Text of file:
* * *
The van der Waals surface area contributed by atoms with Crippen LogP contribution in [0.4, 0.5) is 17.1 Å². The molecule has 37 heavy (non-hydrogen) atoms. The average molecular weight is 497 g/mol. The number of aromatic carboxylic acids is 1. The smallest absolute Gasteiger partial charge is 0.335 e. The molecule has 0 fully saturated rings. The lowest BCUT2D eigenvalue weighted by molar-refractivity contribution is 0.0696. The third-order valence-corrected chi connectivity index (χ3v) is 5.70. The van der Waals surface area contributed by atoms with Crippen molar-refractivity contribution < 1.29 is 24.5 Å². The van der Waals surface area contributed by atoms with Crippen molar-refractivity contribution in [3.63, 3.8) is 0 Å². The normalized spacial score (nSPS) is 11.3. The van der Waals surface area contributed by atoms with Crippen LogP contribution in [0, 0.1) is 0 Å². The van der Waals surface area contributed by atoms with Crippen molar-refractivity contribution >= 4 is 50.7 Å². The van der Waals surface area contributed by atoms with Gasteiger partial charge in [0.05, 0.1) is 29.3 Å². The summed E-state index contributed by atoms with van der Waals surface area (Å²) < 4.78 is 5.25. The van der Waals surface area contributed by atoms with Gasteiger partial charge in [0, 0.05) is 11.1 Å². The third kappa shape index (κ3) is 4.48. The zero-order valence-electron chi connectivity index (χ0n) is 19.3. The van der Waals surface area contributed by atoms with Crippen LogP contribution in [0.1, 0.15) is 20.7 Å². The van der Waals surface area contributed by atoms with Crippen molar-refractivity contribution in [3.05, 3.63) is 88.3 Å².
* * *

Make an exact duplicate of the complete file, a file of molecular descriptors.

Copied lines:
The van der Waals surface area contributed by atoms with Crippen LogP contribution in [0.4, 0.5) is 17.1 Å². The molecule has 37 heavy (non-hydrogen) atoms. The average molecular weight is 497 g/mol. The number of aromatic carboxylic acids is 1. The smallest absolute Gasteiger partial charge is 0.335 e. The molecule has 0 fully saturated rings. The lowest BCUT2D eigenvalue weighted by molar-refractivity contribution is 0.0696. The third-order valence-corrected chi connectivity index (χ3v) is 5.70. The van der Waals surface area contributed by atoms with Crippen molar-refractivity contribution < 1.29 is 24.5 Å². The van der Waals surface area contributed by atoms with Crippen molar-refractivity contribution in [3.63, 3.8) is 0 Å². The normalized spacial score (nSPS) is 11.3. The van der Waals surface area contributed by atoms with Crippen LogP contribution in [0, 0.1) is 0 Å². The van der Waals surface area contributed by atoms with Crippen molar-refractivity contribution >= 4 is 50.7 Å². The van der Waals surface area contributed by atoms with Gasteiger partial charge in [0.05, 0.1) is 29.3 Å². The summed E-state index contributed by atoms with van der Waals surface area (Å²) < 4.78 is 5.25. The van der Waals surface area contributed by atoms with Gasteiger partial charge in [0, 0.05) is 11.1 Å². The third kappa shape index (κ3) is 4.48. The zero-order valence-electron chi connectivity index (χ0n) is 19.3. The van der Waals surface area contributed by atoms with Crippen LogP contribution in [0.1, 0.15) is 20.7 Å². The van der Waals surface area contributed by atoms with Crippen molar-refractivity contribution in [3.05, 3.63) is 88.3 Å².